Local company offers energy friendly lighting options
"We are simply saving energy - period," said Les Webster to state Sen. Sheila Harsdorf.
Webster is the President of Paragon Lighting, a company that manufactures energy saving fluorescent lighting products for commercial, industrial and institutional use.
Last Wednesday (June 11) Harsdorf was given a tour of the Hudson company and a breakdown on how its products are saving energy - an issue that continues to be a worldwide concern.
Paragon is one of four companies owned by the corporation Varon, whose mission is to be a leader in environmentally friendly lighting. Paragon was founded in 1995 by Scott Brecher and Dwaine Halvorsen; together they had over 25 years of lighting experience. Brecher is still with the company and is in charge of product development and design.
"We expect continued strong demand because we have a very high quality product, a good price and a good distribution system," said Dale Sullivan, marketing manager who has been with the company for two and a half years.
Six years ago Paragon had six employees. Today they have more than 50. There's been a 50 percent employee growth each year over the last four years. Employees include management, sales, customer service and production.
Paragon sells and ships products to its distributors, located in Canada and every U.S. state, and also to lighting specialists. From there the products are sold for use in hospitals, food production, manufacturing, schools, gymnasiums and warehouses.
While products are not typically for home use, it is possible to purchase the fixtures through a lighting specialist for a basement or garage.
Customers are usually smaller businesses but their products have been utilized by many large companies, including Anderson Windows, General Motors, Coca-Cola, 3M and ACE Hardware.
Paragon's computer designed fixtures can cut energy costs by 50 percent and typically add about 30 percent more light. They are made with a highly reflective aluminum that is strategically bent to reflect light. The "mirror-like" design is what creates the increased light without using the extra energy.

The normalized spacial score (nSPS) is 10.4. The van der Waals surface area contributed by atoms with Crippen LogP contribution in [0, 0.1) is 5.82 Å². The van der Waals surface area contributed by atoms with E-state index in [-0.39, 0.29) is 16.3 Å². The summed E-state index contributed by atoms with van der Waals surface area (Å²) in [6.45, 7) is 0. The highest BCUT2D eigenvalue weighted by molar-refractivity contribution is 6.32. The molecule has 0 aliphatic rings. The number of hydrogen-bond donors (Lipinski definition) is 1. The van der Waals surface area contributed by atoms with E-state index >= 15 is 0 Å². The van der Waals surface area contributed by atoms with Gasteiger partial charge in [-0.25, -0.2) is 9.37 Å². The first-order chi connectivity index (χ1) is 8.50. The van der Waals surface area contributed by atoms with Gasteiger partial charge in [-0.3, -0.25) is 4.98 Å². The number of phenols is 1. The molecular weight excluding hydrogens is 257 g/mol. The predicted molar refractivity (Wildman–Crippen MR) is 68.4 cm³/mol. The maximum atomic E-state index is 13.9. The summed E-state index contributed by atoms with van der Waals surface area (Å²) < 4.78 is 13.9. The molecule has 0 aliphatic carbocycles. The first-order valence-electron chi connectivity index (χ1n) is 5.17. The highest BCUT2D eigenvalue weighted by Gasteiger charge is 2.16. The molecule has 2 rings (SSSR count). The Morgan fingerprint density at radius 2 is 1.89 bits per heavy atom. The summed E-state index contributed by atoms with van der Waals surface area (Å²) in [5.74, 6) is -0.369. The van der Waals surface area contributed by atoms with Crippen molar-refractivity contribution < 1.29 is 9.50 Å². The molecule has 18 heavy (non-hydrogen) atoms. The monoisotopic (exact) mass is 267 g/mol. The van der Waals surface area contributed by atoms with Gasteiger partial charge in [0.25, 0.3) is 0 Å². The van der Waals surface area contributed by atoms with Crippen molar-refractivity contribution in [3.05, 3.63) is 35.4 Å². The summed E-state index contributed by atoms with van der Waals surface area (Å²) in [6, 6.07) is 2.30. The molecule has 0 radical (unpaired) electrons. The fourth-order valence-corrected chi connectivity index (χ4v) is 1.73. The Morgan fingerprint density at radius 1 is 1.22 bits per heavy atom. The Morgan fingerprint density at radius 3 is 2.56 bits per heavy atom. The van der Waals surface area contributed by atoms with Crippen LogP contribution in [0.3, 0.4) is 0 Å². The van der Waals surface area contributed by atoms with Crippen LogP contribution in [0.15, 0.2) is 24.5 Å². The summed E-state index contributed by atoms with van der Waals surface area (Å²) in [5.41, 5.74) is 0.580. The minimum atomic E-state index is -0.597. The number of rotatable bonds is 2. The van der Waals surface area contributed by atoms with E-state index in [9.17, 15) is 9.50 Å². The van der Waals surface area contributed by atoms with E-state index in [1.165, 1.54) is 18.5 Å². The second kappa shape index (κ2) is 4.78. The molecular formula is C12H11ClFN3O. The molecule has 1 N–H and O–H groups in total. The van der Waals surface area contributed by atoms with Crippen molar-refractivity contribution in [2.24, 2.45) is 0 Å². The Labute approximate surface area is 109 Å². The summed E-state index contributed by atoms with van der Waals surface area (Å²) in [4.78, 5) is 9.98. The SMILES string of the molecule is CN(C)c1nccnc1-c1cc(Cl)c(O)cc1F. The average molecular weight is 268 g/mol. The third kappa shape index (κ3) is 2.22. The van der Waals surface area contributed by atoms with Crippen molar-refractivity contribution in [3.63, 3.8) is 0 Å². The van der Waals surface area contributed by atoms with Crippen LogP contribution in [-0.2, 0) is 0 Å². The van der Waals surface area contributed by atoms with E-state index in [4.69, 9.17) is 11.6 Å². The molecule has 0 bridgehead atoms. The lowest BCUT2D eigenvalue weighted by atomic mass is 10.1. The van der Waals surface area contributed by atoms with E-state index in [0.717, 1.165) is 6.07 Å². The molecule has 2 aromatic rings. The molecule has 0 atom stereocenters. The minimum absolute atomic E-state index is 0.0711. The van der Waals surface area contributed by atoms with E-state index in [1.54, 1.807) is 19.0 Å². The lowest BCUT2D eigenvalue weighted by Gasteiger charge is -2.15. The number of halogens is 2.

Another important element in the products is the color temperature of the lamps, which is less yellow and can be compared to the color of daylight. Brighter lighting can affect moods and even change how productive people are at work, said Sullivan.
"We promote daylight colors because it's easier on the eye," he said. "It's better visual acuity with the same amount of light."
Sullivan said they've continued to please their customers and have recently opened another branch in New York. However, all their products are still manufactured in Hudson.
Besides providing an opportunity to save energy, Paragon offers other services like free training sessions and newsletters. Current and prospective customers can attend training every third or fourth Thursday of the month. Here, time is spent touring the plant and discussing products and new breakthroughs in light technology. Sullivan said they've had customers travel to Paragon for training from all areas of the country.
A newsletter is also sent out about six times a year to distributors. This touches on the variety of issues involving the lighting industry such as energy policy acts, research articles and current Paragon rebates and products.
Paragon Lighting is located at 623 Brakke Drive in Hudson. Visit the website at http://paragonlighting.com or call (715)381-2971 for more information.